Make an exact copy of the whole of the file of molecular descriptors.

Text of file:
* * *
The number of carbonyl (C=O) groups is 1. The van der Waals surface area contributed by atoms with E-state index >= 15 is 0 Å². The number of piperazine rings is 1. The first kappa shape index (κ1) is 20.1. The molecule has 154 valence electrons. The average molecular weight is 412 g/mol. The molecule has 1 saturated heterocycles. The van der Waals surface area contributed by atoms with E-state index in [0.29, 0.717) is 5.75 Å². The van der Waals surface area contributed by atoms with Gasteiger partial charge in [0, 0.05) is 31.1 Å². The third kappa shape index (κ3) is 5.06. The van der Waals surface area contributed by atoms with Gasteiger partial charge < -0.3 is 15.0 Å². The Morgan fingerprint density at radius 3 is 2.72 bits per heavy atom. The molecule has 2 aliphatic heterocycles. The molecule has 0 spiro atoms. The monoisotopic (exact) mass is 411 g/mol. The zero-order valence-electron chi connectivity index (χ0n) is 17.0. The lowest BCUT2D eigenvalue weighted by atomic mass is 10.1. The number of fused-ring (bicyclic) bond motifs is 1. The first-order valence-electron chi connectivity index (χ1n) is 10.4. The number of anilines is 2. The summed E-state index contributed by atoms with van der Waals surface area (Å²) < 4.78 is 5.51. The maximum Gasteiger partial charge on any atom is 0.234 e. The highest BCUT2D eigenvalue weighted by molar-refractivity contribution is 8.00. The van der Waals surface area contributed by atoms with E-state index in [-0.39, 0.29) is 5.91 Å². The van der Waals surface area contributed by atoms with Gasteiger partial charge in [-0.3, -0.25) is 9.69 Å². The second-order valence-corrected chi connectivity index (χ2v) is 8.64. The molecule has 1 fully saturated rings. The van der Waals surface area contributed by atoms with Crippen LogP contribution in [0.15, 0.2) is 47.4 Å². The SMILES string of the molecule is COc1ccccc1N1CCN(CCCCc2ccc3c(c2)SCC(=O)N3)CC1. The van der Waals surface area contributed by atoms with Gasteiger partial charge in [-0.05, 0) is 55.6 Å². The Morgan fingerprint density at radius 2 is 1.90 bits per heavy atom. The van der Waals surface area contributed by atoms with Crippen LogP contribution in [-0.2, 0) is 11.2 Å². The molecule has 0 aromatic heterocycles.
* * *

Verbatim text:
The number of carbonyl (C=O) groups is 1. The van der Waals surface area contributed by atoms with E-state index >= 15 is 0 Å². The number of piperazine rings is 1. The first kappa shape index (κ1) is 20.1. The molecule has 154 valence electrons. The average molecular weight is 412 g/mol. The molecule has 1 saturated heterocycles. The van der Waals surface area contributed by atoms with E-state index in [0.29, 0.717) is 5.75 Å². The van der Waals surface area contributed by atoms with Gasteiger partial charge in [0, 0.05) is 31.1 Å². The third kappa shape index (κ3) is 5.06. The van der Waals surface area contributed by atoms with Gasteiger partial charge < -0.3 is 15.0 Å². The Morgan fingerprint density at radius 3 is 2.72 bits per heavy atom. The molecule has 2 aliphatic heterocycles. The molecule has 0 spiro atoms. The monoisotopic (exact) mass is 411 g/mol. The zero-order valence-electron chi connectivity index (χ0n) is 17.0. The lowest BCUT2D eigenvalue weighted by atomic mass is 10.1. The number of fused-ring (bicyclic) bond motifs is 1. The first-order valence-electron chi connectivity index (χ1n) is 10.4. The number of anilines is 2. The summed E-state index contributed by atoms with van der Waals surface area (Å²) < 4.78 is 5.51. The maximum Gasteiger partial charge on any atom is 0.234 e. The highest BCUT2D eigenvalue weighted by molar-refractivity contribution is 8.00. The van der Waals surface area contributed by atoms with E-state index in [-0.39, 0.29) is 5.91 Å². The van der Waals surface area contributed by atoms with Gasteiger partial charge in [-0.3, -0.25) is 9.69 Å². The second-order valence-corrected chi connectivity index (χ2v) is 8.64. The molecule has 1 fully saturated rings. The van der Waals surface area contributed by atoms with Crippen LogP contribution in [0.15, 0.2) is 47.4 Å². The SMILES string of the molecule is COc1ccccc1N1CCN(CCCCc2ccc3c(c2)SCC(=O)N3)CC1. The van der Waals surface area contributed by atoms with Gasteiger partial charge in [-0.05, 0) is 55.6 Å². The Morgan fingerprint density at radius 2 is 1.90 bits per heavy atom. The van der Waals surface area contributed by atoms with Crippen LogP contribution in [-0.2, 0) is 11.2 Å². The molecule has 0 aromatic heterocycles.